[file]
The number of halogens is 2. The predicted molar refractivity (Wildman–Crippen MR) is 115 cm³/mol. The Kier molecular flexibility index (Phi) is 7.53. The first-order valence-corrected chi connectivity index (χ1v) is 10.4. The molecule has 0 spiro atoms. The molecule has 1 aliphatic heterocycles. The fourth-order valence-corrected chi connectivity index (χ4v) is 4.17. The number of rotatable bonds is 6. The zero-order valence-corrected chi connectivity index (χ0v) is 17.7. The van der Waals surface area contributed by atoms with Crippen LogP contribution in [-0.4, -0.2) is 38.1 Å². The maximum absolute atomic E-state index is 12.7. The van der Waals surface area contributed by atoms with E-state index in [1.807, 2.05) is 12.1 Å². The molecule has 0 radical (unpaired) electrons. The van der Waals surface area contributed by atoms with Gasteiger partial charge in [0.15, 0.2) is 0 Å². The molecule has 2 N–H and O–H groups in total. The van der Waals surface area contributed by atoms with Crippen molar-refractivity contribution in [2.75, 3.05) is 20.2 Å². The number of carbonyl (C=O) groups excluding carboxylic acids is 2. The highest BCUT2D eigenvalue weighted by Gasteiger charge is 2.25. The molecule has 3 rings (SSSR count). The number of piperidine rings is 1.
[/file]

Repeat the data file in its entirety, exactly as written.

The number of halogens is 2. The predicted molar refractivity (Wildman–Crippen MR) is 115 cm³/mol. The Kier molecular flexibility index (Phi) is 7.53. The first-order valence-corrected chi connectivity index (χ1v) is 10.4. The molecule has 0 spiro atoms. The molecule has 1 aliphatic heterocycles. The fourth-order valence-corrected chi connectivity index (χ4v) is 4.17. The number of rotatable bonds is 6. The zero-order valence-corrected chi connectivity index (χ0v) is 17.7. The van der Waals surface area contributed by atoms with Crippen LogP contribution in [-0.4, -0.2) is 38.1 Å². The maximum absolute atomic E-state index is 12.7. The van der Waals surface area contributed by atoms with E-state index in [1.807, 2.05) is 12.1 Å². The molecule has 0 radical (unpaired) electrons. The van der Waals surface area contributed by atoms with Gasteiger partial charge in [0.15, 0.2) is 0 Å². The molecule has 2 N–H and O–H groups in total. The van der Waals surface area contributed by atoms with Crippen molar-refractivity contribution in [2.75, 3.05) is 20.2 Å². The number of carbonyl (C=O) groups excluding carboxylic acids is 2. The highest BCUT2D eigenvalue weighted by Gasteiger charge is 2.25. The molecule has 3 rings (SSSR count). The number of piperidine rings is 1.